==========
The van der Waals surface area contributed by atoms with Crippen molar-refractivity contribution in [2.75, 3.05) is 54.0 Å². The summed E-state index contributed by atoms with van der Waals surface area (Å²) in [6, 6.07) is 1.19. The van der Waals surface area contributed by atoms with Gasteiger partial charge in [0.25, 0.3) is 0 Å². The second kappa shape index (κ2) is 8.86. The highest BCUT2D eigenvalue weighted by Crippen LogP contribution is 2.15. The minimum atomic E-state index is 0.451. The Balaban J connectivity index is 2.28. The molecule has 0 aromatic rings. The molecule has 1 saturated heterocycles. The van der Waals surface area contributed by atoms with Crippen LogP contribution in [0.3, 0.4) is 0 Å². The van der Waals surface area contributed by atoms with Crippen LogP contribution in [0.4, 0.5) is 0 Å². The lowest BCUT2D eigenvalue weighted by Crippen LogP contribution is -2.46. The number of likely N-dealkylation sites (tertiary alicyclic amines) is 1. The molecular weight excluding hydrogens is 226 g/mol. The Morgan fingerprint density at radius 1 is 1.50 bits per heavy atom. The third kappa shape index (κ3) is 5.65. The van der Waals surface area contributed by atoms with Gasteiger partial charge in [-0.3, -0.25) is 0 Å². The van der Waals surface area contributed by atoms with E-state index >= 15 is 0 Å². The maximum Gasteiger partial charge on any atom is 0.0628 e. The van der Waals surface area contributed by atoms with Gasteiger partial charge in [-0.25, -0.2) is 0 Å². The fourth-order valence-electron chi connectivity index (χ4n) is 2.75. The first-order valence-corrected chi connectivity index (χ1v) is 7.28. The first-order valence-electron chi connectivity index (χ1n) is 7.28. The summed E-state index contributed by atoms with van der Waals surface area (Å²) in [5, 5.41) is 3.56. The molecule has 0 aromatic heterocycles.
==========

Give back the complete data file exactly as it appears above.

The van der Waals surface area contributed by atoms with Crippen molar-refractivity contribution in [2.75, 3.05) is 54.0 Å². The summed E-state index contributed by atoms with van der Waals surface area (Å²) in [6, 6.07) is 1.19. The van der Waals surface area contributed by atoms with Gasteiger partial charge in [0.25, 0.3) is 0 Å². The second kappa shape index (κ2) is 8.86. The highest BCUT2D eigenvalue weighted by Crippen LogP contribution is 2.15. The minimum atomic E-state index is 0.451. The Balaban J connectivity index is 2.28. The molecule has 0 aromatic rings. The molecule has 1 saturated heterocycles. The van der Waals surface area contributed by atoms with Crippen LogP contribution in [0.3, 0.4) is 0 Å². The van der Waals surface area contributed by atoms with Crippen LogP contribution in [0.4, 0.5) is 0 Å². The lowest BCUT2D eigenvalue weighted by Crippen LogP contribution is -2.46. The number of likely N-dealkylation sites (tertiary alicyclic amines) is 1. The molecular weight excluding hydrogens is 226 g/mol. The Morgan fingerprint density at radius 1 is 1.50 bits per heavy atom. The third kappa shape index (κ3) is 5.65. The van der Waals surface area contributed by atoms with Gasteiger partial charge in [-0.3, -0.25) is 0 Å². The van der Waals surface area contributed by atoms with E-state index >= 15 is 0 Å². The maximum Gasteiger partial charge on any atom is 0.0628 e. The van der Waals surface area contributed by atoms with Gasteiger partial charge in [-0.25, -0.2) is 0 Å². The fourth-order valence-electron chi connectivity index (χ4n) is 2.75. The first-order valence-corrected chi connectivity index (χ1v) is 7.28. The first-order valence-electron chi connectivity index (χ1n) is 7.28. The summed E-state index contributed by atoms with van der Waals surface area (Å²) in [5, 5.41) is 3.56. The molecule has 0 aromatic heterocycles.